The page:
Japan, U.S. positions do not differ on Senkaku Islands: Suga

Japan and the United States do not differ on their stance toward the Senkaku Islands in the East China Sea, the government's top spokesman said Monday, after U.S. President Barack Obama asked Chinese President Xi Jinping to deescalate its territorial dispute that Tokyo says does not exist.

"There's nothing (different) at all," Chief Cabinet Secretary Yoshihide Suga said at a press conference when asked if there was a gap between Japan and the United States in their takes on the issue.

"The United States has been consistently calling for dialogue (to address the issue) and Japan has maintained there is no territorial dispute. Both legally and historically," Suga said.

Suga repeated Tokyo's argument that the islands were returned from the United States under the San Francisco Peace Treaty and Washington also recognizes it.

During their weekend summit meeting in California, Obama was quoted as telling Xi that "the parties should seek to deescalate, not escalate" the dispute over the islands and "to have conversations about this through diplomatic channels and not through actions out of the East China Sea."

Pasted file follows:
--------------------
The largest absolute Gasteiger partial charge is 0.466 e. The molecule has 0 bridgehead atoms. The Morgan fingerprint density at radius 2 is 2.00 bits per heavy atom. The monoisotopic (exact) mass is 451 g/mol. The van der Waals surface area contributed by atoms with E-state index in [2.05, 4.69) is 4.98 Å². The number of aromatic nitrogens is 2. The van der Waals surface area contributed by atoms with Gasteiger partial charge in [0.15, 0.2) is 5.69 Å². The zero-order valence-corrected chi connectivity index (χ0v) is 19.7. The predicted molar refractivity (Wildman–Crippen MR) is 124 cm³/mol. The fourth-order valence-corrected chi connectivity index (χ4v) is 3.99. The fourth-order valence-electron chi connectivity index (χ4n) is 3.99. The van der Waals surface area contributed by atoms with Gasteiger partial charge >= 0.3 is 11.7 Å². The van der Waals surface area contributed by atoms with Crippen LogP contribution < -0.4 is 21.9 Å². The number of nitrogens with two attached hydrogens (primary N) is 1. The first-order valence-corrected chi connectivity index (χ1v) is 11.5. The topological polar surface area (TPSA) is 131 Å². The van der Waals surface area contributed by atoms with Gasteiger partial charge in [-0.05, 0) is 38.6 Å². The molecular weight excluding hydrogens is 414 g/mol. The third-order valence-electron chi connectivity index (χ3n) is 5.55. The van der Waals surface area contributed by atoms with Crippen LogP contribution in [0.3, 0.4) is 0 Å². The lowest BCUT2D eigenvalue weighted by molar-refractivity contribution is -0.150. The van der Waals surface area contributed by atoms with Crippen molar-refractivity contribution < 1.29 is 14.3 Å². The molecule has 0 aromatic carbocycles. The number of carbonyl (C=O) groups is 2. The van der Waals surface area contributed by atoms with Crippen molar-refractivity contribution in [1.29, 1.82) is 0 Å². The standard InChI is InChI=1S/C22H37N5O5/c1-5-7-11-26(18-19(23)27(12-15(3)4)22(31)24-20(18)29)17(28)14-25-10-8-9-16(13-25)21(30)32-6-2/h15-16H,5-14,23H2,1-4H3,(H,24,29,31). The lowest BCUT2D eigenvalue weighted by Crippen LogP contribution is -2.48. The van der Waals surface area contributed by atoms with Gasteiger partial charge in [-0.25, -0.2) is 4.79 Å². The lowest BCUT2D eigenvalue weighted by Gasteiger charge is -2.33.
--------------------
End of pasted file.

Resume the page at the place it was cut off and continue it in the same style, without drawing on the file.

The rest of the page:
Chinese ships have been entering Japanese territorial waters near the islands since Japan last year purchased parts of the islets administered by Japan but claimed by China.

On Sunday night, three Chinese maritime surveillance vessels were seen sailing near the territorial waters around the Senkakus, the Japan Coast Guard said Monday.

At the weekend meeting, Xi told Obama that China will resolutely protect the integrity of its sovereignty and territory.

The United States has said its security treaty with Japan covers the area surrounding the Senkakus.

Suga said Japan welcomes the United States and China working together as it will contribute to global peace and stability, but expressed hope Beijing will stick to "mutually beneficial" relations agreed on with Tokyo.

"We'd like to ask (the Chinese side) to prevent individual issues from affecting our relations as a whole, and return to the basics of mutually beneficial relations," Suga said.